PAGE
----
I ended my piano studio on a kick-ass note. I decluttered, decluttered, and purged this year.

Number 1 Thing I’m Proud Of: After three (or more) years of contemplation, yearning, and restlessness, I am finally living outside the window. These are my new adventures. I bought, (broke), and fixed a camper.

Campground life in Ohio rocked. Except for Dish Day, which was a lot of work there. But I didn’t want to leave: I was close to my best friend and niece. I miss them daily. Especially my niece, who is turning three today!

Restlessness followed me to my first stop, but not to Arizona. Part of that restlessness was my foot; I’m dying to get back to Tae Kwon Do. The foot’s actually doing better, and I practice my kicks in the pool every day. As soon as I can run, I’m signing up.

I am disappointed I won’t get to Slab City for another year.

The trip across the US was exhilarating. Living in Arizona is like living in the Wild West. Border Patrol is BIG, here.

Number 1 Thing I’m Least Proud Of: On a related note, I’ve been wrangling with writing all year. I felt I was getting worse. I wish my word count had been better. I want writing to be easier and faster in 2010.

ADD has been a big challenge for me, probably because my lungs have been drowning, and lack of oxygen makes thinking even more difficult.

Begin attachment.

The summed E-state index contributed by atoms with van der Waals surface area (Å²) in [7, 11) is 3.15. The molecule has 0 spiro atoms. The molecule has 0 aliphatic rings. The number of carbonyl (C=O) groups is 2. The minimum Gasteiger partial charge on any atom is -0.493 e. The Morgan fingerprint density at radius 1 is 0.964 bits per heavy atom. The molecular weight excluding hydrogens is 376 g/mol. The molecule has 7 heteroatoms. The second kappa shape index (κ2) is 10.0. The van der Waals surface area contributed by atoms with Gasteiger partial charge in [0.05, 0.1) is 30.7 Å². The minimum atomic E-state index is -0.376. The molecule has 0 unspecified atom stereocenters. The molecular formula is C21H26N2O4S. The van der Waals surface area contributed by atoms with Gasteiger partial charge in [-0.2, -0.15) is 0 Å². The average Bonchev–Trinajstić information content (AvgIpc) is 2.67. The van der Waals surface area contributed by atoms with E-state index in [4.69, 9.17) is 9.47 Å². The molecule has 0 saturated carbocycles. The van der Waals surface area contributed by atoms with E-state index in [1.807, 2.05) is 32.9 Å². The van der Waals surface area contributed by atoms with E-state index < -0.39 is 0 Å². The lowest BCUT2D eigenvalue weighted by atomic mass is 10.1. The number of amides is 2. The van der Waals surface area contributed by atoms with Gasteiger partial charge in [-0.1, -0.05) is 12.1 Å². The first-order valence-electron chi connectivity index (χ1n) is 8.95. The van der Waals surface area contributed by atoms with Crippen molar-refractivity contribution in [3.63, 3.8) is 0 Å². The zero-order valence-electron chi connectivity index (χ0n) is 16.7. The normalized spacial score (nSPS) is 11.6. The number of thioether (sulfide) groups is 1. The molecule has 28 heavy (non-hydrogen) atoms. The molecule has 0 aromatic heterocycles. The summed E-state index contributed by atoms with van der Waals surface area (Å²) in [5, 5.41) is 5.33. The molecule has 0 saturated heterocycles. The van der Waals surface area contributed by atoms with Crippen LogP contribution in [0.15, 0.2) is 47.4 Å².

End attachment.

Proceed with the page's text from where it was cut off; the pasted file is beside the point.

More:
I decided to read 365 books from September 2009-2010. I am about thirty books behind, but I’m thrilled that reading has become a bigger part of my life than Facebook and blogging, LOL. (Although I miss the socializing!)

At the beginning of the year, I was moved to tears at Obama’s inauguration. Near the end of the year, I was heartbroken over the prejudice against same-sex marriage.

And finally, my favorite and most self-inspiring post of the year is There’s No Traffic On the Extra Mile. For the thing that was most hard for me to write this year, I went twenty extra miles to get it done. (Seriously, swear to God, it was so challenging for me that I just went crazy, doing about eighty times the work it called for, and that’s probably an under-estimation.) And I’m tickled pink that it ended really well, being one of the things I’m most proud of.

Overall, it was a year of big changes, probably the biggest of my life thus far. I miss my niece and best friend. I can breathe better here, and I’m learning how to control my asthma. I think it’s a year I can be proud of.

How was your 2009? What are you most proud of? Least? What’s your verdict?

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Written by Natasha Fondren in: My Adventures | Tags: , , , ,
Sep
05
2009
24

Idealism, Hypocrisy & Heroes

imageI’m an idealist in moderation. I say that because I’m reading Into the Wild, about Christopher Johnson McCandless (or Alexander Supertramp, as he renamed himself), a young man who decided to live and die by his ideals.

He was inspired by Thoreau, Tolstoy, and London, was widely read, and was an upper middle-class man educated at Emory. He loved Mark Twain. He hated things. (Me, too, but I need my computer, my phone, and my Kindle. :-) And my cats, which adds a whole host of “things” needed.

He trekked around the country with barely nothing but a backpack for years, finally going on an “Alaskan Odyssey” into the Alaskan wilderness. He was under-prepared and, in the end, died. What scared me was how much I had in common with him and how much I agreed with him, oftentimes.

So I spent a fair amount of the book going, “But I’m not that crazy!”